Saturday, October 20, 2012

Book Review: Road to Perdition 2 by Max Allan Collins

My rating: 4/5

Road to Perdition 2: On the Road is not a sequel, but instead three small books in one that describe additional events from the time Michael Sr. and Michael Jr. were on the road (and on the lam) in Road to Perdition.

I enjoyed this one more than I did the first, though both are very good. In the beginning of this book, the author explains (on top of the fact that he liked the movie's interpretation of Mr. Looney/Rooney better than his, which I agree with) that he had intended to include all of this in one book, but was basically rushed to finish and couldn't include everything. And in this book's style of fuller story-telling, occasional humor, and better drawing to distinguish one character from another, I think it shows that he (and the artists) had more time.

I'm excited to read the rest of this series. The first two were both quick, enjoyable reads, and I just love the fact that one of my favorite movies was based on such a good book series. It isn't often you find both done right.

Saturday, October 13, 2012

Book Review: Mockingjay by Suzanne Collins

My rating: 2.5/5

From Amazon: "Against all odds, Katniss Everdeen has survived the Hunger Games twice. But now that she's made it out of the bloody arena alive, she's still not safe. The Capitol is angry. The Capitol wants revenge. Who do they think should pay for the unrest? Katniss. And what's worse, President Snow has made it clear that no one else is safe either. Not Katniss's family, not her friends, not the people of District 12."

Short of maybe two sections of the book that really sucked me in, I had a hard time completing this final book of The Hunger Games series (hence the more-than-two-month gap between this review and the last).  The premise is still great, but I feel like the author was maybe rushed to write both this and Catching Fire. The plot meandered and didn't quite make sense (everyone really things it's okay for Katness to keep going into these dangerous situations, and then she's constantly in distress?), and characters didn't feel as fleshed-out as they did in the first two books, including Katniss.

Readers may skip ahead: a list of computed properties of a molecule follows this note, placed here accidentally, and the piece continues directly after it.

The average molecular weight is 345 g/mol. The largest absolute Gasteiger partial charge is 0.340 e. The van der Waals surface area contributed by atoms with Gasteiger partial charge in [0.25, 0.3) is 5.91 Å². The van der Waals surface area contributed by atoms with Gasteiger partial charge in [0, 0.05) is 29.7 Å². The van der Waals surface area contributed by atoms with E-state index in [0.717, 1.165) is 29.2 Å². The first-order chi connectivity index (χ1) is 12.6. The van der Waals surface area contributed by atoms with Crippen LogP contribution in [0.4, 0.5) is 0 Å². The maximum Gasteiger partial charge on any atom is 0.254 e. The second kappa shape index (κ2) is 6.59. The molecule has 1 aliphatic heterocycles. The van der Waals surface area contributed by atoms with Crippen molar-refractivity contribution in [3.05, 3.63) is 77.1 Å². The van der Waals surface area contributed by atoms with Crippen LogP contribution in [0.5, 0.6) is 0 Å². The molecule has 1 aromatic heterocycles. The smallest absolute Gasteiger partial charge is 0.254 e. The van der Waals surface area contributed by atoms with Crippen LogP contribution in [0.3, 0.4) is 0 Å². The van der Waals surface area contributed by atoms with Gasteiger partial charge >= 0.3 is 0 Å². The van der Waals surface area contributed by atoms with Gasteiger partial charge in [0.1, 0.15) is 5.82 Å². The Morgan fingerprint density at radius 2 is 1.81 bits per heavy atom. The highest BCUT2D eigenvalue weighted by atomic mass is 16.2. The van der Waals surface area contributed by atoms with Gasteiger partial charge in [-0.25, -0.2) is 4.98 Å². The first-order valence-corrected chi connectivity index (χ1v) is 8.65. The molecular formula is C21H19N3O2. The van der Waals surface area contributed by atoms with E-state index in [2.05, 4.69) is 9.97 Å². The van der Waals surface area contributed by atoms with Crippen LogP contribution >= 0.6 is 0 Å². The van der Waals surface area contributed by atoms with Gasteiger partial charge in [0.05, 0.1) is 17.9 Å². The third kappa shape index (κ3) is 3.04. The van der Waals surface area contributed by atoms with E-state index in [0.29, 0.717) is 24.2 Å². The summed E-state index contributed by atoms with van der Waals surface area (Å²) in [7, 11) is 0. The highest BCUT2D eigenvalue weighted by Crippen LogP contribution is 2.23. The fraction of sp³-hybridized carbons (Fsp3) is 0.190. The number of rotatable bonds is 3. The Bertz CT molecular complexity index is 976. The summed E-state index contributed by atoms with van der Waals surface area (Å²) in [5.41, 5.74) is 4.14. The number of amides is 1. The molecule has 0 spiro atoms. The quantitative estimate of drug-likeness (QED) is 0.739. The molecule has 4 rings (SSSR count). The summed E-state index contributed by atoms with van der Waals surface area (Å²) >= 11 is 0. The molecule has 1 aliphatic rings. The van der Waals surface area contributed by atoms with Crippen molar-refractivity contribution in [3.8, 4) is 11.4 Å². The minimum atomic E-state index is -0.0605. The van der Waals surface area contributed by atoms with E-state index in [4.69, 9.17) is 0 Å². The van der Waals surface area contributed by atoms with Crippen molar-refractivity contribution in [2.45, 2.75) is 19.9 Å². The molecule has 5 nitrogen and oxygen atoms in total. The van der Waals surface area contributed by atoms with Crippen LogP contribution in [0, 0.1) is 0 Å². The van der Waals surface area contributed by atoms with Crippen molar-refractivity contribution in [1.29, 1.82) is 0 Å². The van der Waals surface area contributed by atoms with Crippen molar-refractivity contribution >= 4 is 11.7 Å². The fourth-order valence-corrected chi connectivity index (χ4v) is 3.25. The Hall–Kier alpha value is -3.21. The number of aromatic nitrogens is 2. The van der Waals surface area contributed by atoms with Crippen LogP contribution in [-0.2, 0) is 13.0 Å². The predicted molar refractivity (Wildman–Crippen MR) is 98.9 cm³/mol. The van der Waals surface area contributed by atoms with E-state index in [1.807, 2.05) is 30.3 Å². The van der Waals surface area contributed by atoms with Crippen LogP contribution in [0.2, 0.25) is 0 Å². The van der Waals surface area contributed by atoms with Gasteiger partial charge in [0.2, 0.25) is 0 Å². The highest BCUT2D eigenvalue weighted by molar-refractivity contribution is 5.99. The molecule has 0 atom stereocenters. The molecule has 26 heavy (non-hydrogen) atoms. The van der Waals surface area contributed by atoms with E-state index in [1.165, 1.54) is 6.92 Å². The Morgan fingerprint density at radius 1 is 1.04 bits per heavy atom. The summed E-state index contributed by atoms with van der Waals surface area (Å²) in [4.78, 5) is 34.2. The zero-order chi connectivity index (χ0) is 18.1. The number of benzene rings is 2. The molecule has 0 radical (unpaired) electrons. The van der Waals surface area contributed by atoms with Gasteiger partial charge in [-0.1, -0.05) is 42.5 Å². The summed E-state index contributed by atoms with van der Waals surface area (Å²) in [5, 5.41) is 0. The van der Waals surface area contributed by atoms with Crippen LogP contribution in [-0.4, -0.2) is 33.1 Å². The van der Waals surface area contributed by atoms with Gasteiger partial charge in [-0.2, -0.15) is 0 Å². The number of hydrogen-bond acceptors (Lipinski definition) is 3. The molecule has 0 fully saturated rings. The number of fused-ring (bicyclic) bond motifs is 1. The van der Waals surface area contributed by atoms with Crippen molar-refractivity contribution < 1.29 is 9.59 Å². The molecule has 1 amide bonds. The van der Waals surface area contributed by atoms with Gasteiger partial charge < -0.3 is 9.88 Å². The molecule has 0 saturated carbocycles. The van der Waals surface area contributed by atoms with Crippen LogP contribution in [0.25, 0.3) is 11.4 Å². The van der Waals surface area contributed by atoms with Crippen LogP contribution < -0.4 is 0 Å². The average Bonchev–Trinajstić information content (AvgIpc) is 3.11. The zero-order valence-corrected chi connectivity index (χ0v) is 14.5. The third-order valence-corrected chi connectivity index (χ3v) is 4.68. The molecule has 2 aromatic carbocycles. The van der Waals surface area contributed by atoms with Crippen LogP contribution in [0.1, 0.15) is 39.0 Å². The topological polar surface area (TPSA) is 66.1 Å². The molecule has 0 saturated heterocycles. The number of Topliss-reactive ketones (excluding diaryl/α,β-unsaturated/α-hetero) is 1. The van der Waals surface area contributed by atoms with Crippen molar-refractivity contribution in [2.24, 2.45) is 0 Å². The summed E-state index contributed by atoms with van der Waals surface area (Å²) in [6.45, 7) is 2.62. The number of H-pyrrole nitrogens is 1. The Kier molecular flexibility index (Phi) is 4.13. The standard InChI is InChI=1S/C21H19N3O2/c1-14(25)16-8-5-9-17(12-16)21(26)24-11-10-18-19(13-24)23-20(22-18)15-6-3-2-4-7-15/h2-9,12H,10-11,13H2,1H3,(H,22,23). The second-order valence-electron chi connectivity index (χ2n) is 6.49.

The love triangle didn't bother me in book 1, didn't bother me too much in book 2, and finally managed to bother me in book 3. Until near the very end, I really didn't care who Katniss ended up with and came very close to skimming sections devoted entirely to the Peeta/Gale conflict. And then... the explanation for whom she chooses (or rather why she didn't choose the other) was forced and really made no sense. Did Collins really have no plan whatsoever for how this would turn out? And if not, why did she spend so much time on it?

Also, the violence. Man, the violence. I obviously expect a war to be violent but the tone of the writing in this book (and the previous two) did not prepare me for the level of violence I ended up reading. Decapitations, burned-off flesh. It started to remind me of Miss Peregrine's Home for Peculiar Children in that way, which wasn't good.

The world is still very interesting, and Collins' writing style is enjoyable. I just wish she'd had more time to really plan out the plot and to edit. It could've been so much better.